Florida teen arrested, accused of being ‘mastermind’ behind Twitter hack
Graham Clark is currently in jail and being charged as an adult with over 30 felony counts.
A Florida teen has been arrested and accused of being the “mastermind” behind Twitter’s recent security and privacy breach.
17-year-old Graham Clark of Tampa, Florida is said to have posed as a member of Twitter’s IT department and gained access to the accounts of Barack Obama, Joe Biden, Bill Gates, Elon Musk, Kanye West, Apple, Uber and more. The hack was part of a massive bitcoin scam on July 15th, theGrio reported.
Each of the hacked Twitter profiles sent out messages that included the same bitcoin account, and urged followers to send cryptocurrency on the promise to double any amount received.
“Everyone is asking me to give back, and now is the time,” one of the tweets read. “You send $1,000, I send you back $2,000.”
Apparently, Clark didn’t act alone. 22-year-old Nima Fazeli in Orlando and 19-year-old Mason Sheppard in the UK have also been charged by the US Department of Justice, The Verge reports. The duo, who go by the hacker aliases “Rolex” and “Chaewon,” respectively, are in custody, according to the FBI.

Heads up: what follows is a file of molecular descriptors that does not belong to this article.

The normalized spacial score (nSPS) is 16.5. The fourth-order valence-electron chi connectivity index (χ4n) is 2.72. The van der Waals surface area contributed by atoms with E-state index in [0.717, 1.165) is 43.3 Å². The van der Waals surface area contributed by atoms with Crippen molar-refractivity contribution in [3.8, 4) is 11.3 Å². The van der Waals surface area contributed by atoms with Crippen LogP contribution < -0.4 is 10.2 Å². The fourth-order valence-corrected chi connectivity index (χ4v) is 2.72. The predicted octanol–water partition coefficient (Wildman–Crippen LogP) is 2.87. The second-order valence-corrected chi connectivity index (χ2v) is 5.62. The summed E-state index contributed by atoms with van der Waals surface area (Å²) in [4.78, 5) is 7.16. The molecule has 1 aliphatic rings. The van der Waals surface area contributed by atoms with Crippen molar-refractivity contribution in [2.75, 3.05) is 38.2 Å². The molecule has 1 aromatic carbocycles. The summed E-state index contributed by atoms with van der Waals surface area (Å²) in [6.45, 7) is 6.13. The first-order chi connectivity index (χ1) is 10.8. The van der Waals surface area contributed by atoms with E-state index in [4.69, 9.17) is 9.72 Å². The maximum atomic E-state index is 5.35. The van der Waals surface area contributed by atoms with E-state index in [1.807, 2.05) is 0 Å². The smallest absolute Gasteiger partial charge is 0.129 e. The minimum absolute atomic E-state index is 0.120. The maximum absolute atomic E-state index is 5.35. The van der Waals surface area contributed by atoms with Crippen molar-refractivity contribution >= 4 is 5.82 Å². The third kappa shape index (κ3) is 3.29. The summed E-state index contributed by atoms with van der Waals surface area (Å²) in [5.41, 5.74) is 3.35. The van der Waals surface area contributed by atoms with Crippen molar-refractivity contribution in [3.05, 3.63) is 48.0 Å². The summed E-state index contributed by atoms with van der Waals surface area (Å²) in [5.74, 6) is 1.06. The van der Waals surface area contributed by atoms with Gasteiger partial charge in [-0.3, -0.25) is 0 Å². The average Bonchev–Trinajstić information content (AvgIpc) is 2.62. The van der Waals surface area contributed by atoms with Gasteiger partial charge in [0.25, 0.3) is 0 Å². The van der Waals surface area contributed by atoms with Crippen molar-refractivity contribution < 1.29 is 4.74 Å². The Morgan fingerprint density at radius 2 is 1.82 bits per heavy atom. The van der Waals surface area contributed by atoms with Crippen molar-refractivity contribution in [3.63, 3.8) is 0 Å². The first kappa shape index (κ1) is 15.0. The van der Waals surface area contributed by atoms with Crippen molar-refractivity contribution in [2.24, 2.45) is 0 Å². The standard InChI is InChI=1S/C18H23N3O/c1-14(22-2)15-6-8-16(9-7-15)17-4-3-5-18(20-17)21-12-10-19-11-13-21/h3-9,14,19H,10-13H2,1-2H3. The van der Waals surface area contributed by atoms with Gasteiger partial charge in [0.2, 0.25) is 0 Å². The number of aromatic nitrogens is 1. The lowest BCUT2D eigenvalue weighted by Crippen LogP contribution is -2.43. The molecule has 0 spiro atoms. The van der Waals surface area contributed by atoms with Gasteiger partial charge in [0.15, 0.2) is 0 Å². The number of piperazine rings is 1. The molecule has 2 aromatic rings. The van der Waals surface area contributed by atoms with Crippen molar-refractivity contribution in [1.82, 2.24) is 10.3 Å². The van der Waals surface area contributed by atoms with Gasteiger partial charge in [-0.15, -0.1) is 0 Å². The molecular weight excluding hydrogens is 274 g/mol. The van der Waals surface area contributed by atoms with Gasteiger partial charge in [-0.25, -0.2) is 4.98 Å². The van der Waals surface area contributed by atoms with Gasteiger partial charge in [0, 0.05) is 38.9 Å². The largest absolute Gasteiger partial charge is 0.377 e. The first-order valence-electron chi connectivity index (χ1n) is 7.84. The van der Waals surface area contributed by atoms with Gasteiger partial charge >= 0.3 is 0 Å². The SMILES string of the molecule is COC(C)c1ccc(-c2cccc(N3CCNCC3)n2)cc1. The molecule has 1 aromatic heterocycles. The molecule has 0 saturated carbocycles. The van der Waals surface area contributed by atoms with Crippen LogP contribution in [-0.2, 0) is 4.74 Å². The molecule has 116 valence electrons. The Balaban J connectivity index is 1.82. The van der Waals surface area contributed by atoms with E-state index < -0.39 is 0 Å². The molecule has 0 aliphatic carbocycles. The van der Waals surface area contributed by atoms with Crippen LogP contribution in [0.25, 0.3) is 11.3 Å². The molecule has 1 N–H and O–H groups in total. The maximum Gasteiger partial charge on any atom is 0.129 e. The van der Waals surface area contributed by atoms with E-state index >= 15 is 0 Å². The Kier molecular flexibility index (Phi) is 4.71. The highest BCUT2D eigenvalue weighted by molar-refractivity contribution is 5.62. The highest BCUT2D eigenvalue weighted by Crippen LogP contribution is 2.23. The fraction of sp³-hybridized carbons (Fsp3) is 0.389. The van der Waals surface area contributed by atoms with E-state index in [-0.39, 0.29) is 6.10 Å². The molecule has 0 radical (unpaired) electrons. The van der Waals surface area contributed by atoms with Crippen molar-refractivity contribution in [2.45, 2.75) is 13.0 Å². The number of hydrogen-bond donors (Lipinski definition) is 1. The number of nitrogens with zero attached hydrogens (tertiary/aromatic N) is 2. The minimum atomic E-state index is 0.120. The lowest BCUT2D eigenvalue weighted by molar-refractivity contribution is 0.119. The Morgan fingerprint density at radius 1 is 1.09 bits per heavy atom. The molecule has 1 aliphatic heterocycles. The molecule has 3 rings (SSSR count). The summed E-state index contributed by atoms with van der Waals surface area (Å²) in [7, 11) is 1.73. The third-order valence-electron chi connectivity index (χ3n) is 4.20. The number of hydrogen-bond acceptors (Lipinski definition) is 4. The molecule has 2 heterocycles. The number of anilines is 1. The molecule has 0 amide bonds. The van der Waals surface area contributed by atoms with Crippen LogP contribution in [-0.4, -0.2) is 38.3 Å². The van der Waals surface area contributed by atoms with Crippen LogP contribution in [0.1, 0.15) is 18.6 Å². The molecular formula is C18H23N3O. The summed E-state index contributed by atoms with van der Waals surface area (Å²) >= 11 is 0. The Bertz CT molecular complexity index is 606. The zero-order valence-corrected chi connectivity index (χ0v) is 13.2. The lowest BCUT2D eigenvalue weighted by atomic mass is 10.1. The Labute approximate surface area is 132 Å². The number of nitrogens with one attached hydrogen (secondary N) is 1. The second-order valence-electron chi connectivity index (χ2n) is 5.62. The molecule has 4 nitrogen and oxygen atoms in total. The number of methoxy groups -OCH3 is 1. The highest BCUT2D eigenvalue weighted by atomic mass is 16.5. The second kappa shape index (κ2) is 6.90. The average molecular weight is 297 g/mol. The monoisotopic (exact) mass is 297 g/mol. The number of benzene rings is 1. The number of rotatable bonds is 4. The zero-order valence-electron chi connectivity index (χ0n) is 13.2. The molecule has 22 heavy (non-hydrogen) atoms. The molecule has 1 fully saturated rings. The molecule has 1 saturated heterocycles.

Chaewon allegedly conspired with an unidentified minor in California, who confessed to helping sell access to Twitter accounts.
According to an affidavit released Friday, authorities say Clark convinced a Twitter employee that he worked in the IT department and that’s how he was able to gain credentials.
“Once we became aware of the incident, we immediately locked down the affected accounts and removed Tweets posted by the attackers,” Twitter said in a statement. “We have locked accounts that were compromised and will restore access to the original account owner only when we are certain we can do so securely.”
Clark is currently in jail and being charged as an adult with over 30 felony counts, including organized fraud, communications fraud, identity theft, and hacking,
Fazeli is facing five years in prison and a $250,000 fine for computer intrusion. Sheppard is facing a 20-year sentence and a $250,000 fine in the US for computer intrusion, wire fraud conspiracy, and money laundering conspiracy, the report states.
“This could have had a massive, massive amount of money stolen from people, it could have destabilized financial markets within America and across the globe; because he had access to powerful politicians’ Twitter accounts, he could have undermined politics as well as international diplomacy,” said Hillsborough State Attorney Andrew Warren.
“This is not a game… these are serious crimes with serious consequences, and if you think you can rip people off online and get away with it, you’ll be in for a rude awakening, a rude awakening that comes in the form of a 6 AM knock on your door from federal agents,” he added.
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